It was during one of these very discussions that a regular attendee at our reunion, a WW2 vet we call Shorty, put a big crack in the stoic mythology of WW2 veterans unencumbered by the ghosts of war.

Shorty confessed to our group that he had been plagued by nightmares for years when he came home from WW2, but had kept it a secret. This news was a surprise to everyone present, because Shorty had never mentioned this before to the group, and despite his diminuative nickname, he was nothing short of a combat decorated hero. I think we all had always taken Shorty to be one of those stalwart guys who successfully packed away his traumatic memories when he came home from war. 

Shorty shared a story of how in 1945, as the American Army was driving deeper into Germany, his squad came upon a farm cellar that they believed German soldiers were hiding in. Shorty and his men had heard noises coming from the cellar, so they approached it cautiously with weapons drawn. One of the American soldiers issued the order for those hiding inside to come out and surrender or the cellar would be blown up, but no one came out.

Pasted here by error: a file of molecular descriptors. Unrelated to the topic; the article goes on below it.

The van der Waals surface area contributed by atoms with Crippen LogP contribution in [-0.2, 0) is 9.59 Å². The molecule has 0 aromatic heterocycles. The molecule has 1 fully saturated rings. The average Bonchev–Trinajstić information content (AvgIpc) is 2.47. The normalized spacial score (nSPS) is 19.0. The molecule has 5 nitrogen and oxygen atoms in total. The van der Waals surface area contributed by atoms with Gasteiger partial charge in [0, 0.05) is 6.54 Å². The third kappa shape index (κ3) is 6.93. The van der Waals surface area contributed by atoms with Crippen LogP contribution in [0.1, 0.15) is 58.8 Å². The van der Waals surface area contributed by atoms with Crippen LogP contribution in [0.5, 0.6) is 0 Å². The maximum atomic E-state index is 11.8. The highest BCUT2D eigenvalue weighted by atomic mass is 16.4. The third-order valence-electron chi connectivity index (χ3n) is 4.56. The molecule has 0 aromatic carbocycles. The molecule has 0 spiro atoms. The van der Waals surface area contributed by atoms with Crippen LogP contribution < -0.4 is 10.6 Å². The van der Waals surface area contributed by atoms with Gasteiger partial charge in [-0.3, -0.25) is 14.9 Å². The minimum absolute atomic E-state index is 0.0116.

Shorty crept closer to the cellar entrance, removing  a grenade from its carrying pouch, and prepared to toss it into the cellar. At the very moment, like the proverbial “bat out of hell,"  a German woman  came vaulting out of the dark cellar, followed by her children. 

Shorty’s memory of the woman he almost killed was intimate. He described her tears that mixed with the farm cellar’s dirt and painted her cheeks a shade of muddy brown. He remembered the grey trousers she was wearing, and the smell of urine as she ran past him. A long wet stain spread down her thighs as she fled with her terrified children.